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B Fallrate calculation

  1. Jul 31, 2016 #1
    I'm trying to figure out how fast an object will fall/accelerate with a constant upward force applied to it. For instance, a 100 lb object with a 25 lb upward force applied to it. Would it fall/accelerate at the same speed as a 75 lb object?
  2. jcsd
  3. Jul 31, 2016 #2
    Draw a free body diagram of the mass and use Newton's 2nd law i.e. , the sum of forces on it is equal to ##ma##.
    What do you think about it??
  4. Jul 31, 2016 #3


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    This is one of those problems where it helps to be careful about the distinction between force and mass. It's also easier to get it right if you use the metric system because the distinction between mass (in kilograms) and force (in newtons, and the gravitational force on a 1 kilogram mass is ##9.8 \approx 10## newtons) is explicit - American units blur the two concepts together with the word "pound".

    So I'll restate it in metric units and I'll bet that you can work it out for yourself: does a 100 kilogram object subjected to an upward force of 250 newtons (the gravitational force on a 25 kilogram object) accelerate downwards more or less quickly than a 75 kilogram object in free fall? Calculate the net force on each, plug into ##F=ma##, see what comes out.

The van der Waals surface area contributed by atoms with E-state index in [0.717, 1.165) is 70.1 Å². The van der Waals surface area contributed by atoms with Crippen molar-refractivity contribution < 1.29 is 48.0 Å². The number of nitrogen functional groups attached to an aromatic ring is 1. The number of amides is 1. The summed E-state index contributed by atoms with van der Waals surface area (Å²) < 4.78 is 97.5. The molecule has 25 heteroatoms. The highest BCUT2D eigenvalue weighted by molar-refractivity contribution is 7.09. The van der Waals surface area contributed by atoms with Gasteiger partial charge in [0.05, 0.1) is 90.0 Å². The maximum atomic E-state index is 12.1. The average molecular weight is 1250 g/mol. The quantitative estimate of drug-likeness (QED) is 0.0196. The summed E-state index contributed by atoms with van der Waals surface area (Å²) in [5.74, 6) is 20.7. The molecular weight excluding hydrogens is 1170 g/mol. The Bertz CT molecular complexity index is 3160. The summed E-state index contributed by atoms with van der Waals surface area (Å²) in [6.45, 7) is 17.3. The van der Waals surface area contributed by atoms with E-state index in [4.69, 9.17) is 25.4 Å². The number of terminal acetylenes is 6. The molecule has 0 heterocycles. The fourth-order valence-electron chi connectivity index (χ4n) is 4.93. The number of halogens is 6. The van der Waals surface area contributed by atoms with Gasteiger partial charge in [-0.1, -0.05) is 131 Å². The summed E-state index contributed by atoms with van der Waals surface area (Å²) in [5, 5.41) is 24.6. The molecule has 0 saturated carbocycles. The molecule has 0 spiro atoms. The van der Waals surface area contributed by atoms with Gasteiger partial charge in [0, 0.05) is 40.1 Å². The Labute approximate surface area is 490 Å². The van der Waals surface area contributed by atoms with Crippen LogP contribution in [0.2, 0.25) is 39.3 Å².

5. Jul 31, 2016 #4
    Thanks. What I get from these calculations is that fall rate would be the same in both instances. What trips me up is thinking about a helicopter or other VTOL aircraft descending straight down to land with a net mass of maybe 20 lbs or something, versus a 20 lb object. The helicopter comes down slowly but the object seems it would drop much faster, even initially, before acceleration becomes a factor.
  6. Jul 31, 2016 #5


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    Science Advisor

    Please do the calculations first and judge the results after.
  7. Jul 31, 2016 #6


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    Free falling objects all fall at the same rate, irrespective of mass (ignoring air resistance) - Galileo experiment. Applying an upward force would slow it down. Net result it would fall slower than the free falling object.
  8. Jul 31, 2016 #7


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    Staff: Mentor

    If that's how the calculations came out, you made a mistake somewhere. Post your work and someone here will be able to spot the problem.
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